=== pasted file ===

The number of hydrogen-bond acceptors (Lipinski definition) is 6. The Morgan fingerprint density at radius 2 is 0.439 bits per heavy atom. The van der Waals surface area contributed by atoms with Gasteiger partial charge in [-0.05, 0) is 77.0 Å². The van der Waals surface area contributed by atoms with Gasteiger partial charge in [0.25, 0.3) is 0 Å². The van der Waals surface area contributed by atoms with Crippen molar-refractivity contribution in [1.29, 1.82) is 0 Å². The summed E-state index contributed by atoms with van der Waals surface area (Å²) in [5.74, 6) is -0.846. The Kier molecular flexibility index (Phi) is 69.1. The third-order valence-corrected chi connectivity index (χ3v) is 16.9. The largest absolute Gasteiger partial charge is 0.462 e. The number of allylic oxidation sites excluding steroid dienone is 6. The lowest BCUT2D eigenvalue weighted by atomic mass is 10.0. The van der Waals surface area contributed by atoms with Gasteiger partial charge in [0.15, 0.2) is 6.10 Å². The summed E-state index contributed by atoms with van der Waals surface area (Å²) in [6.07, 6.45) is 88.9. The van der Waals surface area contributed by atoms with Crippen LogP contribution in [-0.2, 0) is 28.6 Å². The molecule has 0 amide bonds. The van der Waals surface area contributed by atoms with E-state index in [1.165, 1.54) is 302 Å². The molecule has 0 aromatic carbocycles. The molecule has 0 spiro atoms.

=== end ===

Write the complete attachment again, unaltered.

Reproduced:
The number of hydrogen-bond acceptors (Lipinski definition) is 6. The Morgan fingerprint density at radius 2 is 0.439 bits per heavy atom. The van der Waals surface area contributed by atoms with Gasteiger partial charge in [-0.05, 0) is 77.0 Å². The van der Waals surface area contributed by atoms with Gasteiger partial charge in [0.25, 0.3) is 0 Å². The van der Waals surface area contributed by atoms with Crippen molar-refractivity contribution in [1.29, 1.82) is 0 Å². The summed E-state index contributed by atoms with van der Waals surface area (Å²) in [5.74, 6) is -0.846. The Kier molecular flexibility index (Phi) is 69.1. The third-order valence-corrected chi connectivity index (χ3v) is 16.9. The largest absolute Gasteiger partial charge is 0.462 e. The number of allylic oxidation sites excluding steroid dienone is 6. The lowest BCUT2D eigenvalue weighted by atomic mass is 10.0. The van der Waals surface area contributed by atoms with Gasteiger partial charge in [0.15, 0.2) is 6.10 Å². The summed E-state index contributed by atoms with van der Waals surface area (Å²) in [6.07, 6.45) is 88.9. The van der Waals surface area contributed by atoms with Crippen LogP contribution in [-0.2, 0) is 28.6 Å². The molecule has 0 amide bonds. The van der Waals surface area contributed by atoms with E-state index in [1.165, 1.54) is 302 Å². The molecule has 0 aromatic carbocycles. The molecule has 0 spiro atoms.